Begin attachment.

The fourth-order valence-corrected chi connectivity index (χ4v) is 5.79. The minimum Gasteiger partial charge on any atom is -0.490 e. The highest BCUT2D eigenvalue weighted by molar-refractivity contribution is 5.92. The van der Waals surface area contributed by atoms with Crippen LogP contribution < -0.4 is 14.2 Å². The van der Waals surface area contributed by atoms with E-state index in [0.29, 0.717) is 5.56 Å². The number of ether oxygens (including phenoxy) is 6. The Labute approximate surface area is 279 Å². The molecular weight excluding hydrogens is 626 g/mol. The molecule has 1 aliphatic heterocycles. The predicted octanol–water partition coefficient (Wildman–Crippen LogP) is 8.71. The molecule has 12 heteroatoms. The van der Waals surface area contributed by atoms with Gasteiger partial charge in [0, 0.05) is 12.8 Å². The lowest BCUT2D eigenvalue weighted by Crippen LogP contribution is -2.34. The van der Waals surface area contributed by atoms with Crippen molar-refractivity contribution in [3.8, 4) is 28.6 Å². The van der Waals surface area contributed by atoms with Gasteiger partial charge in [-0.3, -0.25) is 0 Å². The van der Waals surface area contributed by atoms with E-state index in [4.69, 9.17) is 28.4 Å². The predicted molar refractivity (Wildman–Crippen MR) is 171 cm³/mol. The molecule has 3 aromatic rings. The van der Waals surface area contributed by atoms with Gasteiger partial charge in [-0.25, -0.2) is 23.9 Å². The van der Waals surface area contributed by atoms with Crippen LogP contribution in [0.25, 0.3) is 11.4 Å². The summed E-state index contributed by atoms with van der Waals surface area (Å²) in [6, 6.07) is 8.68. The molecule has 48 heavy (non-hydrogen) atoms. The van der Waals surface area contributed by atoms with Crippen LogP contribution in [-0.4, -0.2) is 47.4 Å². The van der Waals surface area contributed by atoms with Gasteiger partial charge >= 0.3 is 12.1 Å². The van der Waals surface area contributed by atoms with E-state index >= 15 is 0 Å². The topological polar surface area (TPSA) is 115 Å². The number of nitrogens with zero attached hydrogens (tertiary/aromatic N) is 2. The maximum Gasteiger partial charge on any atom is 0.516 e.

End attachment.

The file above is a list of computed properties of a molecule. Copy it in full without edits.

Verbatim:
The fourth-order valence-corrected chi connectivity index (χ4v) is 5.79. The minimum Gasteiger partial charge on any atom is -0.490 e. The highest BCUT2D eigenvalue weighted by molar-refractivity contribution is 5.92. The van der Waals surface area contributed by atoms with Crippen LogP contribution < -0.4 is 14.2 Å². The van der Waals surface area contributed by atoms with E-state index in [0.29, 0.717) is 5.56 Å². The number of ether oxygens (including phenoxy) is 6. The Labute approximate surface area is 279 Å². The molecular weight excluding hydrogens is 626 g/mol. The molecule has 1 aliphatic heterocycles. The predicted octanol–water partition coefficient (Wildman–Crippen LogP) is 8.71. The molecule has 12 heteroatoms. The van der Waals surface area contributed by atoms with Gasteiger partial charge in [0, 0.05) is 12.8 Å². The lowest BCUT2D eigenvalue weighted by Crippen LogP contribution is -2.34. The van der Waals surface area contributed by atoms with Crippen molar-refractivity contribution in [3.8, 4) is 28.6 Å². The van der Waals surface area contributed by atoms with Gasteiger partial charge in [-0.3, -0.25) is 0 Å². The van der Waals surface area contributed by atoms with E-state index in [4.69, 9.17) is 28.4 Å². The predicted molar refractivity (Wildman–Crippen MR) is 171 cm³/mol. The molecule has 3 aromatic rings. The van der Waals surface area contributed by atoms with Gasteiger partial charge in [-0.25, -0.2) is 23.9 Å². The van der Waals surface area contributed by atoms with Crippen LogP contribution in [0.25, 0.3) is 11.4 Å². The summed E-state index contributed by atoms with van der Waals surface area (Å²) in [6, 6.07) is 8.68. The molecule has 48 heavy (non-hydrogen) atoms. The van der Waals surface area contributed by atoms with Crippen LogP contribution in [-0.4, -0.2) is 47.4 Å². The van der Waals surface area contributed by atoms with Gasteiger partial charge >= 0.3 is 12.1 Å². The van der Waals surface area contributed by atoms with E-state index >= 15 is 0 Å². The topological polar surface area (TPSA) is 115 Å². The number of nitrogens with zero attached hydrogens (tertiary/aromatic N) is 2. The maximum Gasteiger partial charge on any atom is 0.516 e.